Still, are you ready for opening round between Steven Stamkos...and Marty St Louis?

Yes, get ready to open up a jar of venom all over again over St. Louis, the finest player in the history of the franchise, the guy who pouted his way out of town in the stretch run of last year's playoffs. It's still too early to embrace St. Louis as a former legend around here. Right now, his departure still stings.

Today, that would be the matchup because the Lightning would be the top-seeded team going into the playoffs, and the Rangers would barely squeak in with their 58 points.

It is important to not buy your tickets yet. The Lightning has 66 points, and Detroit, Montreal and the Islanders all have 65. Pittsburg has 64. So any first-round matchup is still possible.

But Marty?

Even for the ice, that's cool.

In St. Petersburg...

Now that they are running different races, who ends up in the best position?

Andrew Friedman?

Joe Maddon?

Matt Silverman?

Of course, it is much more important how the Rays fare against Baltimore and Boston and New York and Toronto. But when you remember how a successful Rays' front office splintered in the off-season, it's going to be interesting to see how Silverman fares against old friend Friedman and former manager Joe Maddon.

Granted, both the Dodgers and Cubs have the financial advantage on the Rays. Then again, don't most teams? But if you're making a bar bet, I'd say the Dodgers win the most, and the Cubs win four less than that, and the Rays win five less than that. Say 90, 86 and 81 wins.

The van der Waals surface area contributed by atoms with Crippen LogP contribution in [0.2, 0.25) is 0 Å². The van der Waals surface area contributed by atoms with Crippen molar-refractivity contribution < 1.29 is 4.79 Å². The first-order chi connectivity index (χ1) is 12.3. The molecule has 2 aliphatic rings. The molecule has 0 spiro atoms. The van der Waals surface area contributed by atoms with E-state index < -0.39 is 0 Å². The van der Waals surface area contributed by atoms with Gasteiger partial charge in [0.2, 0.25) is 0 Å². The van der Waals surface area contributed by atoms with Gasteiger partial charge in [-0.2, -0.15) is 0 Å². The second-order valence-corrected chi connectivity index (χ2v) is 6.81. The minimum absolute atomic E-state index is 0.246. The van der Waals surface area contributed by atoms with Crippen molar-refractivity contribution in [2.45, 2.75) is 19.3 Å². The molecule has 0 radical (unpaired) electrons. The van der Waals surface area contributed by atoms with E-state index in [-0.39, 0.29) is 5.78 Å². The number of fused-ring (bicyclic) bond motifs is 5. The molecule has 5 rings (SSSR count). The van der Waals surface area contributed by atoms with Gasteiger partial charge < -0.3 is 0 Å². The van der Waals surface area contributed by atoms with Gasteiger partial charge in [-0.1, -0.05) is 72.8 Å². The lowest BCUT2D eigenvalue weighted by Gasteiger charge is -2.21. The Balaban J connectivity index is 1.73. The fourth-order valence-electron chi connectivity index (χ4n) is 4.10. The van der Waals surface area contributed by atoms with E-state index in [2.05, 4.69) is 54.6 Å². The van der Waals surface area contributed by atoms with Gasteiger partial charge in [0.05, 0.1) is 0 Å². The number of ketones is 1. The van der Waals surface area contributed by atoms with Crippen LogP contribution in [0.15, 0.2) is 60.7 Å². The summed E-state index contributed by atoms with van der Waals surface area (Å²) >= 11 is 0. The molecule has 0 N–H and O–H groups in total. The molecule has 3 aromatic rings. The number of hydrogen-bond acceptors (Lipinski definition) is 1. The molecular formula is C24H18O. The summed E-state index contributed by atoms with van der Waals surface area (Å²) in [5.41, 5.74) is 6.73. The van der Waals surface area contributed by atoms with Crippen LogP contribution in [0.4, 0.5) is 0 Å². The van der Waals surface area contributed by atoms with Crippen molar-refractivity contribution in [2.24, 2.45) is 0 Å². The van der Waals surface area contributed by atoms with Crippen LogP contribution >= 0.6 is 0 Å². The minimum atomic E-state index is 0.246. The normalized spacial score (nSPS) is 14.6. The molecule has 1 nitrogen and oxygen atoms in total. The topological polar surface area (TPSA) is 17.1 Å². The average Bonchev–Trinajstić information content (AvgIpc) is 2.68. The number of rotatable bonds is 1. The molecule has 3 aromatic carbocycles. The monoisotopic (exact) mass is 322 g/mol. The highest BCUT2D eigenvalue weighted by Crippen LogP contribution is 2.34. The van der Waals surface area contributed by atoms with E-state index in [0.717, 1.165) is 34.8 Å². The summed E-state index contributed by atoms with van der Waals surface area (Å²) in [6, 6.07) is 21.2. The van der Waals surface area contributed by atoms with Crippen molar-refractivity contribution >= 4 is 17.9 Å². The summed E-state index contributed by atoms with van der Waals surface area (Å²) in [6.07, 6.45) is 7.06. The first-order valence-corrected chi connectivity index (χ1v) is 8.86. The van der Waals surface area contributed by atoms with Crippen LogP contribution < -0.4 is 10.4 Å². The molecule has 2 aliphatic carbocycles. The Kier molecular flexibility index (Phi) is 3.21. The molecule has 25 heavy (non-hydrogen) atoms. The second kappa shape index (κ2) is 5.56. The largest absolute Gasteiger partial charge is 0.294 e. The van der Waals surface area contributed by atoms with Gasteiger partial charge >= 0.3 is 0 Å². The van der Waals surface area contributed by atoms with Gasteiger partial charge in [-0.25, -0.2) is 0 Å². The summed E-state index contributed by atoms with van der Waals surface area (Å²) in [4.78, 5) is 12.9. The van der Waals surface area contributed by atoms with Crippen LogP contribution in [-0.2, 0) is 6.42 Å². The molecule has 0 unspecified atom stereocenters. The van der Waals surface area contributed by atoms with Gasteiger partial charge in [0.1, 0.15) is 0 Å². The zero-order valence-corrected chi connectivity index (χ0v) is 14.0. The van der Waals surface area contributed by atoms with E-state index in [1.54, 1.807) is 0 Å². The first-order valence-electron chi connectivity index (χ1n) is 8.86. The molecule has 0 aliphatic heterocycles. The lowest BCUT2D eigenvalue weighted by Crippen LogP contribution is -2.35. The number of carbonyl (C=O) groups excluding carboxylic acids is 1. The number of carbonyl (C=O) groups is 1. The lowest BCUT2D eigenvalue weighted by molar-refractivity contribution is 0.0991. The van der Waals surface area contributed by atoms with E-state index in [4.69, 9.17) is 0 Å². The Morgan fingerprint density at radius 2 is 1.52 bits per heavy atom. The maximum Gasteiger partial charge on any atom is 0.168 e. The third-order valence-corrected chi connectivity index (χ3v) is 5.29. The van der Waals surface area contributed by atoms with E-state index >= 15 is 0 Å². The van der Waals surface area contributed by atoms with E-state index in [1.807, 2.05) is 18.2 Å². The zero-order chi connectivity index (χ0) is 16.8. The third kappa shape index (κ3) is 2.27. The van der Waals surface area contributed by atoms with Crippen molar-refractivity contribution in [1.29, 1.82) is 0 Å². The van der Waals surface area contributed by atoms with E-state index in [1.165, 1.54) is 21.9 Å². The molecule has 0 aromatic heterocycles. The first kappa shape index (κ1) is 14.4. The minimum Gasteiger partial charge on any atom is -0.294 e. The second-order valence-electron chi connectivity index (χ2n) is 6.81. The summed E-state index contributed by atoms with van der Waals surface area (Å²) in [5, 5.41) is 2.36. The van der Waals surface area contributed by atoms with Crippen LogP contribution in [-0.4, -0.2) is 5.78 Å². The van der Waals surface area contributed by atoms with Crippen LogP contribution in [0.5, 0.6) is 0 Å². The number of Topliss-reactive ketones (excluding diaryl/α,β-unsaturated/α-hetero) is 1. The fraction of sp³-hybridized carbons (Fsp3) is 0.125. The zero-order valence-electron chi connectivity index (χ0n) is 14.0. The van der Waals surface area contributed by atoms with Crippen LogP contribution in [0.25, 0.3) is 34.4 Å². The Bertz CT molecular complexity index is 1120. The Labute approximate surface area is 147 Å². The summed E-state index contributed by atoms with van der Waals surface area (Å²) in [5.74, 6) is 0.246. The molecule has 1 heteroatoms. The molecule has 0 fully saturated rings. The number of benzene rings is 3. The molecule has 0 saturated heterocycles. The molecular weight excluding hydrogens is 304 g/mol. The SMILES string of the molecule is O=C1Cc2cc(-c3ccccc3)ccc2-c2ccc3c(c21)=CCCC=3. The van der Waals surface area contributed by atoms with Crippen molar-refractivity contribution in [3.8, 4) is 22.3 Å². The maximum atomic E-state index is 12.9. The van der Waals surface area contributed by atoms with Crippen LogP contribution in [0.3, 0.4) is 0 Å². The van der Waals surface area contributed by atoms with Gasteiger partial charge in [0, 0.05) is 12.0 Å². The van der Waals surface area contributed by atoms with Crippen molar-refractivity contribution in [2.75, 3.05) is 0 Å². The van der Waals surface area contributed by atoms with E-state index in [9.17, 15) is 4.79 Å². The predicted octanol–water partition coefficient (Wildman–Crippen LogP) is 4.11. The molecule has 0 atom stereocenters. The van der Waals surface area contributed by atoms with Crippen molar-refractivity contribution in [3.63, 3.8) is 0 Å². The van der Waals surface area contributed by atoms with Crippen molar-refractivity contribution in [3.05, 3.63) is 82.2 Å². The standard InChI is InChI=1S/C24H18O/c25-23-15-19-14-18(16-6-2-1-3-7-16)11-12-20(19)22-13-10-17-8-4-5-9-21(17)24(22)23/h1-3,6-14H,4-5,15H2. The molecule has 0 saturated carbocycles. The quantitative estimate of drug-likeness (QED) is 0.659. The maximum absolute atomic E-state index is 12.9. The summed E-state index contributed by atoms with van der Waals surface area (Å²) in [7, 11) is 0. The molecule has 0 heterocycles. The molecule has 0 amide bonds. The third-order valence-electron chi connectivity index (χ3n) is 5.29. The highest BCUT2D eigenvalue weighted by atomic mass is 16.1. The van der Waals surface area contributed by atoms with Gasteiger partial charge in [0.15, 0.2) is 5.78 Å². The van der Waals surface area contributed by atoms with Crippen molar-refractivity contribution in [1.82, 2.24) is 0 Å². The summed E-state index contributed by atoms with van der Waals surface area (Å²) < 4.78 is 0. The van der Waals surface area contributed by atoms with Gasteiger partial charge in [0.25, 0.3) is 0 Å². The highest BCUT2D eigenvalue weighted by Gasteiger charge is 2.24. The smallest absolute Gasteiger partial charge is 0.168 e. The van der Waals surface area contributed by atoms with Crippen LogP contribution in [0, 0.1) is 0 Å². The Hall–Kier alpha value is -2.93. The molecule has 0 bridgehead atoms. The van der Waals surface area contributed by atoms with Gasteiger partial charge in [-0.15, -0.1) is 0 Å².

But I could be wrong.

In Gainesville...

As the Gators try desperatly to salvage their recruiting season, it's a good time to look back on the biggest Florida recruit of them all.

Tim Tebow.

I know, I know. It's close. There are fellow statues Steve Spurrier and Danny Wuerffel. There was Emmitt Smith and Wilber Marshall and Percy Harvin and Wes Chandler.

But the biggest prize of all was Tebow, the last boy scout. Florida recruited Tebow despite an all-out press from Alabama and Mike Shula – yeah, in hindsight, it seems silly – coming down the stretch. It worked out well; Florida won two national titles and Tebow won a Heisman. Alabama fell to 6-6 the next year, and Shula was fired.

Which would have put Tebow and Nick Saban together. One can only imagine.

In Tallahassee...

As long as we're strolling down memory lane, who would you say is the top FSU recruit of all time?

Derrick Brooks? Deion Sanders? Jamies Winston?

Maybe it's just me, but I'd say Charlie Ward, the former Heisman Trophy winner.

I know, I know. Ward never played in the NFL, which sets him apart from a great many FSU athletes. But snatching Ward out of nearby Georgia meant a national title and a Heisman Trophy for the Seminoles.

By comparison, Winston wasn't the same off-the-field ambassador that Ward was. Sanders was a quick convert to Tallahassee, and Brooks was a logical recruit.

The pick...

Seattle 27, New England 16: The thinking is that Seattle got its bad game out of the way last week against New England. Maybe, but it's hard to count on bouncing back against a team as well coached as the Patriots. Still, there aren't a lot of weak areas on the Seahawks. If they avoid turnovers, they'll leave New England talking about losing another close Super Bowl.